Here is a game for adults who are in a position to pretty get the automobile they want or close to it, not those who were given a car or are forced to
get a certain one (but you can imagine what you would own):
What kind of car do you have? Is it new? Is it waxed and shiny? Got cool rims? (or, what would you want to have?)
What does your car say about you?
Does it say you have a good job? Does it say you are sporty? Fast? Like to party and have fun? Does it say that you are a clean, organised parent?
Does it say "Hey, look at me!"?
Cars often, on the surface, say something about the owner. A shiny, waxed $80,000 convertable has its jokes that we all know - and sometimes it is
true. A broken down caravan might scream an overwealmed mother of 8.
For most, that shiny, waxed $80,000 convertable will get noticed. Others look and say "Wow, nice wheels.", while others might be jealous and say
"Showoff!". Still others don't take note at all, but instead notice the F-150 with the mismatched doors and rust or the 85 Olds looking its age.
Which one are you?
We live in a society now where food is not our main concern. We live now with MANY more options - fashion, cars, houses, yards, electronics, gadgets.
And more in those categories like turtle wax, PDA phones, lawn chemicals and additions. Many of us have more than we need - WAY more.
We are taught/conditioned to spend. No only that, but we are taught/conditioned to make more just so we can spend more. This in turn feeds the ego,
which in turn makes us selfish, which in turn makes us secluded.
There is no more community, it is all for ourselves or family. So few contribute to their community or to others anymore.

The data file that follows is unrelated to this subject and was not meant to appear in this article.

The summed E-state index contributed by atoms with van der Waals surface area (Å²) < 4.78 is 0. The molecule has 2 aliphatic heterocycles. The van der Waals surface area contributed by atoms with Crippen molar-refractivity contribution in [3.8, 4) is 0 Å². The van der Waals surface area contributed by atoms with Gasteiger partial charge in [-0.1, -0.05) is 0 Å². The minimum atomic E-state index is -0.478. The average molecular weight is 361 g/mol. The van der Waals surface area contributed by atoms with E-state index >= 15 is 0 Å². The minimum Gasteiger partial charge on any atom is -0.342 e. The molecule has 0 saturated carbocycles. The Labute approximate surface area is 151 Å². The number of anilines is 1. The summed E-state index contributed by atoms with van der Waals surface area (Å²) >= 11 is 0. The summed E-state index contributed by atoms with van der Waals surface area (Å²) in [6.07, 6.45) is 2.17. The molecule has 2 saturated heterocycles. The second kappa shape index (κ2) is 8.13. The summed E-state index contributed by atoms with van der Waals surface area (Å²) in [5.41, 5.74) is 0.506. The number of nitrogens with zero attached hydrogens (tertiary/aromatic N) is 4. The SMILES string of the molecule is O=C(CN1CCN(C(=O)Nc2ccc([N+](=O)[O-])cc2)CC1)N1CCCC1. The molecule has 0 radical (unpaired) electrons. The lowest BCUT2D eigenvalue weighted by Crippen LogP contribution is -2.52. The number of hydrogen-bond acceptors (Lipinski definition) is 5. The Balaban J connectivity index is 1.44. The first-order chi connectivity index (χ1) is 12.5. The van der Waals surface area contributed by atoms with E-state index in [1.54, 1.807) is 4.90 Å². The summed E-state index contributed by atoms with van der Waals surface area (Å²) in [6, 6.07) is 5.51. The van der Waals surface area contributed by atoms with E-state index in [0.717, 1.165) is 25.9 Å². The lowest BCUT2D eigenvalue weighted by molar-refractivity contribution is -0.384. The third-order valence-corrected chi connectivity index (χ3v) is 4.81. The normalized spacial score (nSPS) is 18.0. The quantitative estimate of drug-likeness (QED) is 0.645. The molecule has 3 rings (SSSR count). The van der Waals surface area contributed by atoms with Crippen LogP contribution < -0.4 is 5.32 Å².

Is this you?
If you understand what I am saying, then you might agree that it is time to do something. Teach your children against this lfestyle that we have come
to accept from TV, books, and maybe social engineers. It is time to hear the words of the song 'Simple Man' by Lynard Skynard.
A simple life is the secret to happiness, but our systems are making most do what our ancestors warned us about.
Who am I though? I'll tell you, but not to show off, but to hope another can learn what I have. I have that 85 Oldsmobile Cutlass and it has a little
rust. My dream car is a used Jeep Wrangler - early 90's, late 80's style The only shiny spot is the top of my radio antenna. I drive it with pride
and I let those cut me off without honking or giving a finger - as long as it is not less than 6 inches away. My wife has a used caravan (but only 4
kids) and we rent. I make more than $1000 a week, but I don't buy flashy, shiny, show-off things. I'd rather see my daughter riding a horse, or my
son enjoy going to a BMX track. I have the same skateboard I had for many years (and still ride it). I owe no one any money, no credit cards, nothing.
I can up and go tomorrow without any financial ties. I voluteer as a firefighter in my town. We often help the elderly or disabled. I would rather
show care, honesty and integrity to all. I talk with my next door neighbors (even though the first time I met one of them, we were an inch away from a
fight). I eat at a resturant 3-5 times a year. My yard is in prep for vegetables.
Again, I am not trying to say my life is better than yours, but to show another perspective. Simplicity is great. If your life is complex and flashy,
you might consider the fact that television, books, movies and schools seem to have been some sort of conspiracy to push the idea of 'spend, make
more, spend more' into our minds. Many are rich from things we don't need or from things that are better than someone elses.
My pre-teen daughter is becomming VERY concerned with how she looks and fashion. Should I go out get her the name brand, expensive clothes she wants?
No, I have to increase my communication with her and teach her out of what she is learning in school and from TV.
SO often I hear in conversations "I have this", "I have that". I was recently told "I just got a 2005 Lexus with leather seats, 55 grand". I
said "Thats nothing, I got an 85 Olds for $200". He said "Wel I don't have to worry about breaking down.". My reply "If I gave you $7000 dollars
right now to walk home, would you?" "yes" "I may break down once a year, maybe, and knowing I didn't pay $7000 dollars in that year for a car
payment, makes the walk home worth it."
Say NO to the system - simplify life. This post may sound corny, but I think it is important. It is ok to NOT to have more or better things than
Has your dream car now changed?